It makes us think about the stories of Jesus healing the blind and deaf in the gospels. He took mud and spit and put in eyes and in ears and those who couldn’t see or hear were able to see and hear again.
There wasn’t anything magical about the mud or the water or spit. It was God’s grace that worked the miracle and with that was the people’s faith; together with God’s grace and their faith healing took place.
So many times in our lives we think that we need pomp and circumstance in order to be forgiven and made righteous before God. Or we think we need to jump through a lot of hoops in order to be cleansed, forgiven.
All we ever need is to confess and receive God’s forgiveness. The price was already paid in Jesus’ sacrifice on the cross. All we need to do is accept God’s grace as it’s freely given…and then realize nothing more is needed. All we have to do is live into the gift of grace.
That’s what hard to believe. God doesn’t want anything from us except for us to believe, to love God and our neighbors, and to make disciples. Simple things like water and dirt, grace and faith that’s all. And yet, like Naaman, we struggle to believe that’s all there is to it.

May God help us believe and strengthen our faith through his grace. Amen.

Monday, October 27, 2014

Justice...and Love

Everyone wants to be treated fairly. If someone has done some wrong against another we want to see justice. We want to see the wrong made right again.
In our country we have a system of courts with judges, lawyers, and juries of our peers who when called together seek to ensure that justice is done.
It’s a great responsibility to be the one who dispenses just rulings. It’s a great responsibility being called to sit on a jury and vote with your peers whether a person standing before you is guilty of wrongdoing or innocent of the charge brought against them.
Fortunately, these decisions aren’t just ours to render. We are just one of 12 people in the jury. Sometimes the weight of the decision does fall upon just one person, the judge. I can’t imagine the burden they must carry at times.
In the days of Solomon’s rule the king was the person who determined innocence or guilt, right or wrong. Because of Solomon’s fairness and discerning wisdom he was considered a ‘wise’ king. Not just because he was smart but because he was fair and his rulings were just.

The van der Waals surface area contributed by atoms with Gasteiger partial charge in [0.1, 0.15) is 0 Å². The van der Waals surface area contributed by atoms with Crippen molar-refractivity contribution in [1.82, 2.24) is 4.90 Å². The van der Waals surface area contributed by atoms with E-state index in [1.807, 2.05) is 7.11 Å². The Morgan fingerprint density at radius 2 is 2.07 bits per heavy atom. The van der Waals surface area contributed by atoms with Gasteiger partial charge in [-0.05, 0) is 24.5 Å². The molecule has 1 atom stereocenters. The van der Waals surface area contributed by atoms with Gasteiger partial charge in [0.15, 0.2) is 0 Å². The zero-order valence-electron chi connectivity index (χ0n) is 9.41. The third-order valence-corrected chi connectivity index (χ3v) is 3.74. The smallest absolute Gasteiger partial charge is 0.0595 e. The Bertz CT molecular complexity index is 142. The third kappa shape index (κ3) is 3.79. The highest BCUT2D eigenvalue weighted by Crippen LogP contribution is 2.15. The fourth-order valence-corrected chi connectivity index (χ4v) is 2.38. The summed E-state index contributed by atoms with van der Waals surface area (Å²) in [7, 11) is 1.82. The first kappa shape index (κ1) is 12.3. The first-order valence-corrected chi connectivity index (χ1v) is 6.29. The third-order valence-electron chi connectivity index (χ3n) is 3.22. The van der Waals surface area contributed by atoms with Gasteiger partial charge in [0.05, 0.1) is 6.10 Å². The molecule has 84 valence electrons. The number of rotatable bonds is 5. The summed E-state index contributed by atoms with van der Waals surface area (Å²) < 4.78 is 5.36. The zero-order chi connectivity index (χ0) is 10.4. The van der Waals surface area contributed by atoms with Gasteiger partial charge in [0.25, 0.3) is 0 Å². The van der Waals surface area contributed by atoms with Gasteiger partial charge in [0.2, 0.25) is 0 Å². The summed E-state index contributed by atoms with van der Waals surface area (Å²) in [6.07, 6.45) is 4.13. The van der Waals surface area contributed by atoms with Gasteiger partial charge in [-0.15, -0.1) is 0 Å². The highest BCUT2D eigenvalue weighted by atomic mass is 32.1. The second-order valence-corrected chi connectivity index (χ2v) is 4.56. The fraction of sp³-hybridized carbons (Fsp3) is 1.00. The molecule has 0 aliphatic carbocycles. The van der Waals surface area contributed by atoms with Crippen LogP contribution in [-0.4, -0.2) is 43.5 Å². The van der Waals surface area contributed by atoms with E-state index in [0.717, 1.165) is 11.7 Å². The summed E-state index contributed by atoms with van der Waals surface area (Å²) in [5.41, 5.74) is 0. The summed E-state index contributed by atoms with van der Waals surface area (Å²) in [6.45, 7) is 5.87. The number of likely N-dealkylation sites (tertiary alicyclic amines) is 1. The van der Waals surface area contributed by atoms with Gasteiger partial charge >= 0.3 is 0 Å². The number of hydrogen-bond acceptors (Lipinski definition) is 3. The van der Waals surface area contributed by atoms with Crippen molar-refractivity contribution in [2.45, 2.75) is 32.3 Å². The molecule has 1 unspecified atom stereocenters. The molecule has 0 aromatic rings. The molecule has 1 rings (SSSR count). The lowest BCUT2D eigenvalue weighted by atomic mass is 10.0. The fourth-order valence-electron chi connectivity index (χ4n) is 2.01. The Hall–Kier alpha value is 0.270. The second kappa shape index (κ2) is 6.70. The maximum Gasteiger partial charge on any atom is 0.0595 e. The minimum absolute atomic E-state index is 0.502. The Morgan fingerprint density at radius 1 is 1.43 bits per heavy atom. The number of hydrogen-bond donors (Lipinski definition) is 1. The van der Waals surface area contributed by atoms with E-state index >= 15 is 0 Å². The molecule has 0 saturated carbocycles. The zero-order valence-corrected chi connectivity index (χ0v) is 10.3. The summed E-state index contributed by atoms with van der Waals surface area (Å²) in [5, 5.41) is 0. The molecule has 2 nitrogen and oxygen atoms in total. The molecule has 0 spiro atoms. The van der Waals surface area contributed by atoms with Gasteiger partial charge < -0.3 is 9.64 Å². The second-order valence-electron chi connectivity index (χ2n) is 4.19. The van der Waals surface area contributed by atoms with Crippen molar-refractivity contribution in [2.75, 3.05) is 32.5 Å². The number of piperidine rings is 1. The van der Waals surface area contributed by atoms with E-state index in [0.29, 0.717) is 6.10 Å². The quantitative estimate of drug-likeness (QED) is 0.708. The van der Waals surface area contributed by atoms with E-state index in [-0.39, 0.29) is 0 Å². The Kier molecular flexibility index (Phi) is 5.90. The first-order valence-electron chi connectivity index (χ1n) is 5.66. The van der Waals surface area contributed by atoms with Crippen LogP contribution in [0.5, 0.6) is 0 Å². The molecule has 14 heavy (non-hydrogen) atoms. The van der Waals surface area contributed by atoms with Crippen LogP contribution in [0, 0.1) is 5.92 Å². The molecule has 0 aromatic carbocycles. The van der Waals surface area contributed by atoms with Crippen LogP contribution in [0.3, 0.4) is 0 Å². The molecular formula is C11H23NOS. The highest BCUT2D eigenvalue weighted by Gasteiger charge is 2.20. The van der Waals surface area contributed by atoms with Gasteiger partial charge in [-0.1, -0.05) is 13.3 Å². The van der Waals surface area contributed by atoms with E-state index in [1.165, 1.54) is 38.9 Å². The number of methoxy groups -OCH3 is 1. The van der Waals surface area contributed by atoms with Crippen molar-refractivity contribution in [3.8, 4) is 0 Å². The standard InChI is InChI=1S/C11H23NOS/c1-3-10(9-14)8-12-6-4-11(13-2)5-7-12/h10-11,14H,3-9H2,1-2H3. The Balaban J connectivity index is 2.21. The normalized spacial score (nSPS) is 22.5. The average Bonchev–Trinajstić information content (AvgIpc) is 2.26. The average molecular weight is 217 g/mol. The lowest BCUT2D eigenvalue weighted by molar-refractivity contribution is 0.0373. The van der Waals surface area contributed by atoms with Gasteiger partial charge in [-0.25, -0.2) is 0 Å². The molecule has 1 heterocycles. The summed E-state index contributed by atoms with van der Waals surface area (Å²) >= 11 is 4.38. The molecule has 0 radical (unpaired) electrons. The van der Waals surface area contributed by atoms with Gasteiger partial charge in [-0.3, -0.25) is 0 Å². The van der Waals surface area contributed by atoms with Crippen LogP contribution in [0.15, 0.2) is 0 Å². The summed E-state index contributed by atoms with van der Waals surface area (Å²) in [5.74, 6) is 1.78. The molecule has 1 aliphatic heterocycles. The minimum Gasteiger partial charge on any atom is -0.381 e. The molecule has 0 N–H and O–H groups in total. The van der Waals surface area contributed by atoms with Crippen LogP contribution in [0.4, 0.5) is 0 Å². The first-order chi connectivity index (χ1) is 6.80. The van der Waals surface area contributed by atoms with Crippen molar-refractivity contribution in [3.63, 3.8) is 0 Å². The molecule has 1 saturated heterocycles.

What made Solomon the wise king that he was? Was it genetics? Was it God? Maybe it was both.
David, Solomon’s father was held up as a great king, a fair king, righteous in the eyes of God. Not perfect, but a person who loved God and trusted in God’s providence.
So, we can understand how Solomon could have inherited some of his father’s characteristics. And since we’ve heard how God blessed others in their dreams we can believe that he would also honor Solomon with a blessing.
But there may be something else that made Solomon’s rule so memorable. Remember Paul’s letter to the Corinthians, chapter 13, the one about faith, hope, and love. Paul said he could have any of the other’s but without love they were meaningless.
I believe what made Solomon’s wisdom so different from any other king’s was that he dispensed his justice with love. He loved God and he loved the people of God.
King Solomon wielded a lot of power as did most kings of his era. And if we would read further in 1 Kings we’d see that Solomon didn’t always treat the people with what we would call fairness and love. You see, he conscripted quite a few of the people of God to build his mansion and the Temple in Jerusalem. He didn’t ask. He ordered.
But in today’s lesson, as a young boy, as a new king, he was filled with God’s wisdom and love and he treated the people with justice. And even with some of his later escapades the people still revered him as a king filled with God’s wisdom and grace.